Nuclear is in decline everywhere……..

Nuclear is very expensive and therefore has to be very big…….  A scan through existing nuclear power projects in those parts of the world where independently-obtained information is possible, makes for sobering reading – including projects developed or sponsored by Rosatom. One consequence of the record of nuclear is that credit rating agencies hate them and shred the credit rating of any country that gets serious about procuring nuclear. Current estimates are that nuclear power is now twice as expensive – on a per kWh basis – as renewables, while renewables continue to fall in price.

There are other problems. Eskom is in a terrible state and that is a long-term problem that will have to be resolved in one way or another – probably through another taxpayer-funded bail-out or some type of privatisation…….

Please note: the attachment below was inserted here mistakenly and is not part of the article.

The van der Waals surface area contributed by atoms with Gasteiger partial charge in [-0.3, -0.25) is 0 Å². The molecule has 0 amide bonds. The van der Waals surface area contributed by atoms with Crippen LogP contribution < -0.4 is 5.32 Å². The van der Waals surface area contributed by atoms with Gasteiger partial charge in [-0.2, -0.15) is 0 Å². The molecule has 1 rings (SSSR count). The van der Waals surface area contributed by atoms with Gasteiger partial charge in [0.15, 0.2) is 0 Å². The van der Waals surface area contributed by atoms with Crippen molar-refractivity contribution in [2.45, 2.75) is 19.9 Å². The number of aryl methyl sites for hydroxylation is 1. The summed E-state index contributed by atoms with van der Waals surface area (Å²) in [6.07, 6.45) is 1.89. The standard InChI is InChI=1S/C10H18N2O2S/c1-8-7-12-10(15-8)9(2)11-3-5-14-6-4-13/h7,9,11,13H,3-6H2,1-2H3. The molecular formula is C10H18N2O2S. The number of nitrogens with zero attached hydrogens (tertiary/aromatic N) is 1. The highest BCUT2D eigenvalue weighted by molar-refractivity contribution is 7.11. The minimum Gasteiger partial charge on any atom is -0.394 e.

Any project with anything like a trillion-rand budget is simply not going to slip through and any hurdle not cleared is fatal for a nuclear procurement programme. The process requires a large amount of transparency and this is the nub of the problem for any nuclear deal……



May 6, 2017 - Posted by | Uncategorized